Friday, April 14, 2017

Unequal Anisotropy Ratios

In Chapter 7 of Intermediate Physics for Medicine and Biology, Russ Hobbie and I discuss the bidomain model, a mathematical description of the anisotropic electrical properties of cardiac tissue.
Anisotropy plays an important role in the bidomain model. To see why, consider a solution to Laplace’s equation in a monodomain—a two-dimensional sheet of homogeneous, anisotropic tissue with straight fibers. If the x direction is chosen to be along the fiber direction (the direction of greatest conductivity), then Laplace’s equation becomes
 Now define a new set of coordinates
 You can show that in these new coordinates Laplace’s equation becomes
We have removed the effect of anisotropy by rescaling distance in the direction perpendicular to the fibers. If you try a similar trick with the bidomain model … you can find a new coordinate system that removes the effect of anisotropy in either the intracellular space or the extracellular space, but in general you cannot find a coordinate system that removes the anisotropy in both spaces simultaneously (Roth 1992).
My 1992 paper (Journal of Mathematical Biology, Volume 30, Pages 633–646) contains one of my favorite figures, which illustrates the importance of bidomain anisotropy visually. It is equivalent to an old concept from mechanics called the simultaneous diagonalization of two quadratic forms.

A liiustration explaining unequal anisotropy ratios using the simultaneous diagonalization of two quadratic forms.

Russ and I continue,
Only in the special case of equal anisotropy ratios (σix/σiy = σox/σoy ) will the equations simplify dramatically. But the anisotropy ratios in the heart are not equal. In the intracellular space the ratio of conductivities parallel and perpendicular to the fibers is about 10:1, while in the extracellular space this ratio is about 4:1 (Roth 1997). Anisotropy plays an essential role in the electrical behavior of the heart, especially during electrical stimulation.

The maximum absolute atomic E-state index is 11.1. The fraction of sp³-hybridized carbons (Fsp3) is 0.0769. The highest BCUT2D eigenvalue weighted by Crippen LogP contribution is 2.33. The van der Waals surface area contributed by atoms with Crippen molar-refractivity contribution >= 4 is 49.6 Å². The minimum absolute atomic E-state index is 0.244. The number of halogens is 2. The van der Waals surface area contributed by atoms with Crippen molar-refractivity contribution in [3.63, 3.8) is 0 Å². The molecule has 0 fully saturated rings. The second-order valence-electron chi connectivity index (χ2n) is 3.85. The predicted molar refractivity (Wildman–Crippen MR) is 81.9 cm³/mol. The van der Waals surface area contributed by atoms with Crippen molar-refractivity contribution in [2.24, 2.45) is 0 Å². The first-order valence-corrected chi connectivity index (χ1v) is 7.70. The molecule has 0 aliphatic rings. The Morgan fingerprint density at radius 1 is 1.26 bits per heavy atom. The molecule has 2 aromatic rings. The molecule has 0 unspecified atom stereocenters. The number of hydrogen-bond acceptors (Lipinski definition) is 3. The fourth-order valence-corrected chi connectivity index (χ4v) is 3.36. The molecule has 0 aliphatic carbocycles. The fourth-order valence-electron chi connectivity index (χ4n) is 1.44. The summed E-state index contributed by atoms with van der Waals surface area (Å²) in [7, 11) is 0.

My 1997 paper (IEEE Transactions on Biomedical Engineering, Volume 44, Pages 326–328), published 20 years ago this month, contains an estimate of the bidomain conductivities. After surveying much of the available experimental data, I found
  • Intracellular Longitudinal Conductivity     σiL     0.2 S/m 
  • Intracellular Transverse Conductivity        σiT     0.02 S/m
  • Extracellular Longitudinal Conductivity    σeL    0.2 S/m 
  • Extracellular Transverse Conductivity       σeT    0.08 S/m
This means that the ratio of the conductivity along the fibers to the conductivity across the fibers is 10:1 in the intracellular space, while only 5:2 in the extracellular space.

Hold on. In IPMB, Russ and I said σeLeT = 4:1, but now I am saying σeLeT = 5:2. Drat! IPMB is wrong. Another entry for the errata

The 1997 paper is highly cited: Google Scholar lists 178 citations. This perplexes me, because I have many papers that are more significant and innovative, but have far fewer citations. I guess usefulness can sometimes be as important as significance and innovation.

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